Two Republican Senators, Tom Cotton of Arkansas and David Perdue of Georgia met with President Trump on Tuesday to discuss a revised and expanded version of their RAISE Act, which they initially presented in March. RAISE is an acronym for Reforming American Immigration for Strong Employment, a bill that reportedly emphasizes a merit-based immigration system that would essentially put limits on legal immigration. In particular, the bill aims to cut the number of legal immigrants admitted to the United States each year to 500,000.
Annually, roughly two-thirds of legal immigrants are admitted into the United States because of family ties. Those ties include immediate relatives of U.S. citizens and four other family-based categories based on the U.S. citizen’s petitioner legal status, age, family relationship, and marital status of the applicant. The RAISE Act would profoundly curb family-preference categories. The bill would also eliminate the diversity lottery, which allots 50,000 green cards each year to those from countries with low immigration rates to the United States, to promote diversity.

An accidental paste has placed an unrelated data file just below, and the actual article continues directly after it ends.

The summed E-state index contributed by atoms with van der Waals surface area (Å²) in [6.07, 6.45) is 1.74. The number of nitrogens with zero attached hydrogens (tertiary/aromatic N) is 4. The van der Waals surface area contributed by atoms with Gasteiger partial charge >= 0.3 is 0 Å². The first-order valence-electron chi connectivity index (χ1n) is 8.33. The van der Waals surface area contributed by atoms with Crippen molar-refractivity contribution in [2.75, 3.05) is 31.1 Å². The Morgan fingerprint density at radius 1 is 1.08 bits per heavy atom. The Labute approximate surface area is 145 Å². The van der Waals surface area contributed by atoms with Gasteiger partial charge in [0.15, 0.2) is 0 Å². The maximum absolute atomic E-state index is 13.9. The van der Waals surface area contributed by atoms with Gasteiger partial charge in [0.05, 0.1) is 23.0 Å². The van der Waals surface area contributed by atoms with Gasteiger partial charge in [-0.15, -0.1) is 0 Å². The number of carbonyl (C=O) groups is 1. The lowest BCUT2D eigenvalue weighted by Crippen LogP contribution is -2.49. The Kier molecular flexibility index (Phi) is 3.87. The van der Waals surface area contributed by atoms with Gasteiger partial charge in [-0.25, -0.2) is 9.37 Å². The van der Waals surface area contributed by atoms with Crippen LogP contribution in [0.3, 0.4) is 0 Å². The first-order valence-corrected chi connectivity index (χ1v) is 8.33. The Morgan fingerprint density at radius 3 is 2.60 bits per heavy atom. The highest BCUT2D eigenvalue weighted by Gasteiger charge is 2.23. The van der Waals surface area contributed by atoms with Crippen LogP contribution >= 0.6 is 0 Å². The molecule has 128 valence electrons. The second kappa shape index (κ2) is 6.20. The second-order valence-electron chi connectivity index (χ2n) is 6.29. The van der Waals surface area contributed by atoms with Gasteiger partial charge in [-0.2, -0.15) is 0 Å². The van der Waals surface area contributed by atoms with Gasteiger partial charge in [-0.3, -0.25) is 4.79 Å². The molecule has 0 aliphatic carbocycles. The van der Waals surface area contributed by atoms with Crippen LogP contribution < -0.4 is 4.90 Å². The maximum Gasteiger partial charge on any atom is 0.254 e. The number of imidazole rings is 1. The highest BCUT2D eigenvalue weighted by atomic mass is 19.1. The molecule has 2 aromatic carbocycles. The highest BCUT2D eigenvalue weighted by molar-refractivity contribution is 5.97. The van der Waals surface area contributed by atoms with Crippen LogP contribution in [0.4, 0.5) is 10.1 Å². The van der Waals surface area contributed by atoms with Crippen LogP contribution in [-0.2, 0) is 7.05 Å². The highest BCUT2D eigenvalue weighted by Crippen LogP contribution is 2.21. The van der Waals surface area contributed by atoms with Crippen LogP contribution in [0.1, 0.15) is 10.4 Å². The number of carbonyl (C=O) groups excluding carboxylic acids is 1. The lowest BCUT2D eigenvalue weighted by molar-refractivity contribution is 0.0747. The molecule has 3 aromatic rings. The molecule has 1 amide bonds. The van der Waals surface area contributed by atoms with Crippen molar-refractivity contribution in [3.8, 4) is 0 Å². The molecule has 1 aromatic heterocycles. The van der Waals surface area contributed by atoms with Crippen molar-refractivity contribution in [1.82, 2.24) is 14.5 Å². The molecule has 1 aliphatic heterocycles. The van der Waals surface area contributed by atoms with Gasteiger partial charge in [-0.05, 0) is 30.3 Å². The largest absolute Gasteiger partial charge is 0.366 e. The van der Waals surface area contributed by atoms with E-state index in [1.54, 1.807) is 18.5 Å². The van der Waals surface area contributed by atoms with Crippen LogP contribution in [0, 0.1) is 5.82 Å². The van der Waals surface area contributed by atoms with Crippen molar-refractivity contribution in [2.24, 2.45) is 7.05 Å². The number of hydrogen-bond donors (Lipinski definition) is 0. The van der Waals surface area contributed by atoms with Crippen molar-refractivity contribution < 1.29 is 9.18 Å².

Paradoxically, while the underlying goal of the Republican-forwarded RAISE Act is to help raise American worker wages, it has been the GOP that has fought against raising minimum wage which would actually help American workers.
Many democrats are against the RAISE Act, stating that the closing of the doors on refugees and immigrants is fundamentally un-American. Apart from strong Democratic resistance, Republican Senators John McCain of Arizona, Lindsey Graham of South Carolina, and Jeff Flake of Arizona dismissed the RAISE Act when it was first introduced, suggestive of deep intra-party chasms regarding both the Cotton-Perdue Bill and the future of immigration reform.